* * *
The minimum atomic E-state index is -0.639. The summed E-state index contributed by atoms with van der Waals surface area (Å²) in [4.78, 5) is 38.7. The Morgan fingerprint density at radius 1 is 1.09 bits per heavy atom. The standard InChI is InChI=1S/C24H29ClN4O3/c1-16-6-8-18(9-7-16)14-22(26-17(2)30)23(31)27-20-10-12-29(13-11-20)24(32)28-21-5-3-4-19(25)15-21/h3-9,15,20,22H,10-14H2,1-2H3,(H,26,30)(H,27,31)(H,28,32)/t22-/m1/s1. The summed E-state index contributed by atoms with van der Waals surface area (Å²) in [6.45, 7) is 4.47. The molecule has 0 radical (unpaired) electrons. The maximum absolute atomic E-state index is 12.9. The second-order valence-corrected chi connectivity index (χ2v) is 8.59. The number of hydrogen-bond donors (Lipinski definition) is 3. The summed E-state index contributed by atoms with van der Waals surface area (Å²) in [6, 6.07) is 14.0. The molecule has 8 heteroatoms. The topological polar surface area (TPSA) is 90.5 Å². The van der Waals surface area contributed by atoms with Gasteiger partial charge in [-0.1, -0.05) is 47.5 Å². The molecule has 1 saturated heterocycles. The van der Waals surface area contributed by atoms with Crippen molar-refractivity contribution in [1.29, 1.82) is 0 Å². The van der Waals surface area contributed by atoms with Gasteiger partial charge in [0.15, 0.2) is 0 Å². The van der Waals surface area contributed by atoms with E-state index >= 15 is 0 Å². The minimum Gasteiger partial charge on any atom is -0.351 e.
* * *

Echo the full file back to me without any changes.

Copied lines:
The minimum atomic E-state index is -0.639. The summed E-state index contributed by atoms with van der Waals surface area (Å²) in [4.78, 5) is 38.7. The Morgan fingerprint density at radius 1 is 1.09 bits per heavy atom. The standard InChI is InChI=1S/C24H29ClN4O3/c1-16-6-8-18(9-7-16)14-22(26-17(2)30)23(31)27-20-10-12-29(13-11-20)24(32)28-21-5-3-4-19(25)15-21/h3-9,15,20,22H,10-14H2,1-2H3,(H,26,30)(H,27,31)(H,28,32)/t22-/m1/s1. The summed E-state index contributed by atoms with van der Waals surface area (Å²) in [6.45, 7) is 4.47. The molecule has 0 radical (unpaired) electrons. The maximum absolute atomic E-state index is 12.9. The second-order valence-corrected chi connectivity index (χ2v) is 8.59. The number of hydrogen-bond donors (Lipinski definition) is 3. The summed E-state index contributed by atoms with van der Waals surface area (Å²) in [6, 6.07) is 14.0. The molecule has 8 heteroatoms. The topological polar surface area (TPSA) is 90.5 Å². The van der Waals surface area contributed by atoms with Gasteiger partial charge in [-0.1, -0.05) is 47.5 Å². The molecule has 1 saturated heterocycles. The van der Waals surface area contributed by atoms with Crippen molar-refractivity contribution in [1.29, 1.82) is 0 Å². The van der Waals surface area contributed by atoms with Gasteiger partial charge in [0.15, 0.2) is 0 Å². The van der Waals surface area contributed by atoms with E-state index >= 15 is 0 Å². The minimum Gasteiger partial charge on any atom is -0.351 e.